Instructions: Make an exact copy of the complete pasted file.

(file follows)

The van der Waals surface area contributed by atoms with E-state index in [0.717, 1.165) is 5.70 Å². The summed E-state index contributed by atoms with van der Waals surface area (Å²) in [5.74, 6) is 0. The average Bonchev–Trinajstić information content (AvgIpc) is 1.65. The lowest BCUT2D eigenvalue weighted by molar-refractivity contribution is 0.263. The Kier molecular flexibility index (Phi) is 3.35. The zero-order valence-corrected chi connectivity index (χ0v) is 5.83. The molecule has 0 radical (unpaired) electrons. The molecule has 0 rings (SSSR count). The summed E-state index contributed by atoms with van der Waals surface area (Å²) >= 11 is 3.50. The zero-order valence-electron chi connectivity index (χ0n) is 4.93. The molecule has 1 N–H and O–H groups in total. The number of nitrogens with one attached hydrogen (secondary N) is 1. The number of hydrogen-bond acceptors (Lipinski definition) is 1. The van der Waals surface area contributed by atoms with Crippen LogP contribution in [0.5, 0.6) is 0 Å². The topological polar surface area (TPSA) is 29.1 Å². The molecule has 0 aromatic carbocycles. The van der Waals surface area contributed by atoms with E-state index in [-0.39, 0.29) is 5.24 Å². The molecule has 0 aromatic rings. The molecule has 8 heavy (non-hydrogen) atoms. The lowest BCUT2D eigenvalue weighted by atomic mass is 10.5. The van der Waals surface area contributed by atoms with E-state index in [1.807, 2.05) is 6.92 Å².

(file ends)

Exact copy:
The van der Waals surface area contributed by atoms with E-state index in [0.717, 1.165) is 5.70 Å². The summed E-state index contributed by atoms with van der Waals surface area (Å²) in [5.74, 6) is 0. The average Bonchev–Trinajstić information content (AvgIpc) is 1.65. The lowest BCUT2D eigenvalue weighted by molar-refractivity contribution is 0.263. The Kier molecular flexibility index (Phi) is 3.35. The zero-order valence-corrected chi connectivity index (χ0v) is 5.83. The molecule has 0 radical (unpaired) electrons. The molecule has 0 rings (SSSR count). The summed E-state index contributed by atoms with van der Waals surface area (Å²) >= 11 is 3.50. The zero-order valence-electron chi connectivity index (χ0n) is 4.93. The molecule has 1 N–H and O–H groups in total. The number of nitrogens with one attached hydrogen (secondary N) is 1. The number of hydrogen-bond acceptors (Lipinski definition) is 1. The van der Waals surface area contributed by atoms with Crippen LogP contribution in [0.5, 0.6) is 0 Å². The topological polar surface area (TPSA) is 29.1 Å². The molecule has 0 aromatic carbocycles. The van der Waals surface area contributed by atoms with E-state index in [-0.39, 0.29) is 5.24 Å². The molecule has 0 aromatic rings. The molecule has 8 heavy (non-hydrogen) atoms. The lowest BCUT2D eigenvalue weighted by atomic mass is 10.5. The van der Waals surface area contributed by atoms with E-state index in [1.807, 2.05) is 6.92 Å².